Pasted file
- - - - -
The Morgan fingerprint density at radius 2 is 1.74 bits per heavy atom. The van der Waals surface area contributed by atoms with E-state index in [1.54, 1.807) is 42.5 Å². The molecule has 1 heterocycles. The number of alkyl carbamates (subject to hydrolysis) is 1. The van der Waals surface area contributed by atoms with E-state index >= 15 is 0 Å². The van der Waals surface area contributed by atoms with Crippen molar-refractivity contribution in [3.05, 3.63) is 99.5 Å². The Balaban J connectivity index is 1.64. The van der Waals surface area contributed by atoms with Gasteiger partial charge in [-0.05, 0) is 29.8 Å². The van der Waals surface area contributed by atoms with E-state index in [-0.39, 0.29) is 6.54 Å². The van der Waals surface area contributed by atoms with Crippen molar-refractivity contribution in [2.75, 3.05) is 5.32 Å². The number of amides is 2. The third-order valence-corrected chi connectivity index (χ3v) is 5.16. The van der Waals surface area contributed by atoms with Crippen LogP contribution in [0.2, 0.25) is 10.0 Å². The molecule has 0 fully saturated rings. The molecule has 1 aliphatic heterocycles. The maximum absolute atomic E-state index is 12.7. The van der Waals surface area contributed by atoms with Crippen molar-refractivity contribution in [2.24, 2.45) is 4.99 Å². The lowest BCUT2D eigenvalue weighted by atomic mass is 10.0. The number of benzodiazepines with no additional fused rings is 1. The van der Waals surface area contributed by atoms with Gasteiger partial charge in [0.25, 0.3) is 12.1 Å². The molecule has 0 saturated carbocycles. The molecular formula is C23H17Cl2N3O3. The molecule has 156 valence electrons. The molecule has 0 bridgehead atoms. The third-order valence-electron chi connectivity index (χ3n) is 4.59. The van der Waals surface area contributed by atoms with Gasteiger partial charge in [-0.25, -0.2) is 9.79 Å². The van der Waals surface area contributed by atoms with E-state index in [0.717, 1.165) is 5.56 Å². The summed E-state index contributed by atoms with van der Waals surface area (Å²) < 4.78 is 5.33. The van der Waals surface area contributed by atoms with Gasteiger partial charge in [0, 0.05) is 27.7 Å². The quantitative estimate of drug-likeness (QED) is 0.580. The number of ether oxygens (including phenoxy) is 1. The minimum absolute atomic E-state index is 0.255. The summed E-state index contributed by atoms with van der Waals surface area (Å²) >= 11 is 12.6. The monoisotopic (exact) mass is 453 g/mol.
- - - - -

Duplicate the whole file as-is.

The Morgan fingerprint density at radius 2 is 1.74 bits per heavy atom. The van der Waals surface area contributed by atoms with E-state index in [1.54, 1.807) is 42.5 Å². The molecule has 1 heterocycles. The number of alkyl carbamates (subject to hydrolysis) is 1. The van der Waals surface area contributed by atoms with E-state index >= 15 is 0 Å². The van der Waals surface area contributed by atoms with Crippen molar-refractivity contribution in [3.05, 3.63) is 99.5 Å². The Balaban J connectivity index is 1.64. The van der Waals surface area contributed by atoms with Gasteiger partial charge in [-0.05, 0) is 29.8 Å². The van der Waals surface area contributed by atoms with E-state index in [-0.39, 0.29) is 6.54 Å². The van der Waals surface area contributed by atoms with Crippen molar-refractivity contribution in [2.75, 3.05) is 5.32 Å². The number of amides is 2. The third-order valence-corrected chi connectivity index (χ3v) is 5.16. The van der Waals surface area contributed by atoms with Crippen LogP contribution in [0.2, 0.25) is 10.0 Å². The molecule has 0 fully saturated rings. The molecule has 1 aliphatic heterocycles. The maximum absolute atomic E-state index is 12.7. The van der Waals surface area contributed by atoms with Crippen molar-refractivity contribution in [2.24, 2.45) is 4.99 Å². The lowest BCUT2D eigenvalue weighted by atomic mass is 10.0. The number of benzodiazepines with no additional fused rings is 1. The van der Waals surface area contributed by atoms with Gasteiger partial charge in [0.25, 0.3) is 12.1 Å². The molecule has 0 saturated carbocycles. The molecular formula is C23H17Cl2N3O3. The molecule has 156 valence electrons. The molecule has 0 bridgehead atoms. The third-order valence-electron chi connectivity index (χ3n) is 4.59. The van der Waals surface area contributed by atoms with Gasteiger partial charge in [-0.25, -0.2) is 9.79 Å². The van der Waals surface area contributed by atoms with E-state index in [0.717, 1.165) is 5.56 Å². The summed E-state index contributed by atoms with van der Waals surface area (Å²) < 4.78 is 5.33. The van der Waals surface area contributed by atoms with Gasteiger partial charge in [0, 0.05) is 27.7 Å². The quantitative estimate of drug-likeness (QED) is 0.580. The number of ether oxygens (including phenoxy) is 1. The minimum absolute atomic E-state index is 0.255. The summed E-state index contributed by atoms with van der Waals surface area (Å²) >= 11 is 12.6. The monoisotopic (exact) mass is 453 g/mol.